Question for the medical folks on the board:
If we had a sufficient supply of N95 masks, and everyone were forced to wear them, could we return to work?
There would still be risks but that seems like it would remove most of the transmission risk.
Just curious. Thanks in advance.
The short answer is no.
There are 2 primary ways this Coronavirus is spread from person to person: (keeping in mind it is primarily spread by respiratory droplets)
- (by far the most common route of transmission) Your hands transmit droplets to your face. Virus enters through your eyes, nose, or mouth. So, the most important preventative measure is extremely diligent hand hygiene. (Perhaps the single most important reason to wear any mask in the general public, at least where your own health is concerned, is to train yourself to keep your hands off your face).
- Sustained (probably at least 15 minutes), close (probably inside of 6 feet) contact with an infected person. This is the scenario that makes aerosolized transmission most possible. This virus is still transmitted by respiratory droplets, but this scenario makes breathing in such droplets more possible.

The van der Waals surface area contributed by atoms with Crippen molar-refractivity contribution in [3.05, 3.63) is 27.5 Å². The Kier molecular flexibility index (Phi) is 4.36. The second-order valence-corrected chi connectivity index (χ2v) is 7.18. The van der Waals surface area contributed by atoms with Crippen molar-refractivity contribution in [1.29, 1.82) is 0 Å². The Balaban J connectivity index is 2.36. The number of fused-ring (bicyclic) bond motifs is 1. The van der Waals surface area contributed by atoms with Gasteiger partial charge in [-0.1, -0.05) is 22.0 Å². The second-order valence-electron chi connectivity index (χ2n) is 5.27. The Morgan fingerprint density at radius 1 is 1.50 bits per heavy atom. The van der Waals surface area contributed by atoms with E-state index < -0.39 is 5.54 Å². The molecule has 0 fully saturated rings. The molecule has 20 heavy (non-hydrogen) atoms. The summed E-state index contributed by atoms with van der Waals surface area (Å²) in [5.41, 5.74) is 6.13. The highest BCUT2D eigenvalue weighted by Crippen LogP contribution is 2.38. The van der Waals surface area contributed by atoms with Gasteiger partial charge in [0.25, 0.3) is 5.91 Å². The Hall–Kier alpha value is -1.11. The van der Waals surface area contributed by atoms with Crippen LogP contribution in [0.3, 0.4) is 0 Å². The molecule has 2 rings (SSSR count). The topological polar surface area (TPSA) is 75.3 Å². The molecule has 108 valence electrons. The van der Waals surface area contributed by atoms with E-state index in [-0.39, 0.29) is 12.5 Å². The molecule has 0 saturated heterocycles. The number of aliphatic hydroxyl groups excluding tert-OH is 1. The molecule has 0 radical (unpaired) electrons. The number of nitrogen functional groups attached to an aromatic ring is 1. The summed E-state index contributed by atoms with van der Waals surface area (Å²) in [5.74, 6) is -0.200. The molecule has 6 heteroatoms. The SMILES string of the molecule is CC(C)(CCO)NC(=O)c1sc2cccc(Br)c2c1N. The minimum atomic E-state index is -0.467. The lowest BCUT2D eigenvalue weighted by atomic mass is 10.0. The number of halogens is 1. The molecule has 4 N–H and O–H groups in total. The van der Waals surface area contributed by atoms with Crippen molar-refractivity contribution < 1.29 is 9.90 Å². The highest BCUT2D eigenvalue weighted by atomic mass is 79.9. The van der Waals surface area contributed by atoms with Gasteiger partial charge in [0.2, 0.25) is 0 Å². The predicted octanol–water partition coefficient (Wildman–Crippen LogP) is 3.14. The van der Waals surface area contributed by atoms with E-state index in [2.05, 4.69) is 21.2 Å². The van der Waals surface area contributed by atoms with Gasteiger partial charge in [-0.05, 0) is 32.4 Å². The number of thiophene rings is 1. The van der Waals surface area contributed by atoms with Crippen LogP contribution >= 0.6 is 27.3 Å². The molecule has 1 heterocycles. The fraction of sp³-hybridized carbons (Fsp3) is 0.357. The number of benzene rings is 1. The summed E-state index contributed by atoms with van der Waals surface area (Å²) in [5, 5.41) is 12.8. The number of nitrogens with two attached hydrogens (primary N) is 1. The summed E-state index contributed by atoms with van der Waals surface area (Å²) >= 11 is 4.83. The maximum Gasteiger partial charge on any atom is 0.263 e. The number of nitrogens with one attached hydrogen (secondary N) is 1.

A few more caveats:
- Universal use of N95 masks wouldn’t replace diligent hand hygiene, which is arguably the most important preventive measure.
- Universal use of N95’s isn’t even necessary/required of health care workers walking down the halls of hospitals today.
- Supply of N95’s is already scare in many places (I realized you qualified your question… just stating the obvious)
- And, finally, wearing a medical procedure mask around all day is uncomfortable enough… no way could you expect everyone to wear an N95 all day everywhere. Those things are terribly uncomfortable.
When I went out yesterday
I don’t even understand how you can take yourself seriously wearing that ridiculous thing in public.
I mean, the mask is necessary, but a St. Louis hat? Come on. Don’t become hysterical.
This Mets fan still hasn’t forgiven the Cardinals for 2006. Someone should have banged the trash cans louder for Beltran in that last at bat.
Here comes another Adam Wainwright curve ball.
That was the best 12-to-6 curve I had seen since Dwight Gooden in his prime. In defense of Beltran, that was unhittable.
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